• The paper then goes on to present three factors which make higher weight subjects more contagious than ‘leans’, one being increased viral shedding. The paper called for higher weight folks to participate in an extended quarantine period as part of COVID 19 response, based on an association that’s been observed in Influenza A. Jess went to look at the paper it sighted, and it notes a relationship between prolonged viral shedding time, Influenza A  and higher weight, but an inverse relationship with Influenza B.
  • This increase in viral shedding time is about one day.
  • When all Influenza strains were pooled together in this study, there was no relationship seen.
  • This data should be extrapolated with caution because COVID 19 is not influenza.
  • We do actually have information about the clearance rates of the virus coming out of China, saying that there’s no difference between BMI bands when it comes to viral clearance.
  • The second factor in this paper that makes higher weight folks more contagious than the ‘leans’ is increased viral load and breath via fine aerosols. Again, Jess followed the citation to look at the primary reference, and after lots of scrolling to the supplementary table saw that there was no statistical association between viral RNA shedding and any of the BMI categories, unadjusted or adjusted. It’s not statistically significant. And yet, they are reporting that this has been a trend that has been observed. SO DODGY.
  • And then the third factor that contributes to increased contagiousness is “obesity results in a more virulent disease with an increased virulence and morbidity”. This paper was citing three papers, two of which were mice models, and the third a cell culture study. They extrapolated findings from those studies back to a human population - big “uh oh”. This paints a picture of a higher weight body as a petri dish for a more virulent virus, and as something that should be feared. It’s a truly horrific paper, and a really dehumanising narrative.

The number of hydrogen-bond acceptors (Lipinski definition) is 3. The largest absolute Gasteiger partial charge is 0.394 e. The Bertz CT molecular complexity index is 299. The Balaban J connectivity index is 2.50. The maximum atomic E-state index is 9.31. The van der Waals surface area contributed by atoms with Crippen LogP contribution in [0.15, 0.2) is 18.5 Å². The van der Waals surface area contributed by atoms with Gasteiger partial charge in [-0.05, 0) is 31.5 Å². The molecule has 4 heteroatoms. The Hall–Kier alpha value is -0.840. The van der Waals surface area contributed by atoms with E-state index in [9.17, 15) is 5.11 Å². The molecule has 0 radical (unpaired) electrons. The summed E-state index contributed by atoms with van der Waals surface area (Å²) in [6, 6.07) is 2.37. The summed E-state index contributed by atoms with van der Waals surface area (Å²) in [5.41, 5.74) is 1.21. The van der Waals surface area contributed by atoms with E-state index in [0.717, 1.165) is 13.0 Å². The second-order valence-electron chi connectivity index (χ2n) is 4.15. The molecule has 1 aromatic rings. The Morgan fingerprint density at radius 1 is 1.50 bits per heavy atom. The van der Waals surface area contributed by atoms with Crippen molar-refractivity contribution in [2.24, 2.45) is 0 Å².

• Why are these papers citing test tube and animal models? Because they can’t find the same evidence in actual humans. Actual humans get the flu - it’s not as if we can’t observe humans with flu and must instead turn to animal and test tube models to gather information.
  • So much damage can be done with these studies - what are the real world impacts for people in larger bodies? Isolation is terrible for our mental health. If this paper was translated into some kind of public health policy, can you imagine the disaster? The limitations on people’s freedom of movement based on BMI? It makes our blood boil.
  • The paper gives recommendations in their concluding remarks for higher weight folks - including “lose weight with mild caloric restriction”. They also recommend the use of metformin and other glucose modifying drug treatments, and to practice mild to moderate physical activity.
  • The final country on our whistle-stop tour of the planet - the good old UK. Another hotspot for this dreadful virus. Also somewhere with some really fantastic data. The ICNARC (Intensive Care National Audit & Research Centre) has been releasing critical care data weekly, and we now have five weeks of reports to look at.
  • Fiona has been reading these reports each Friday as they get released.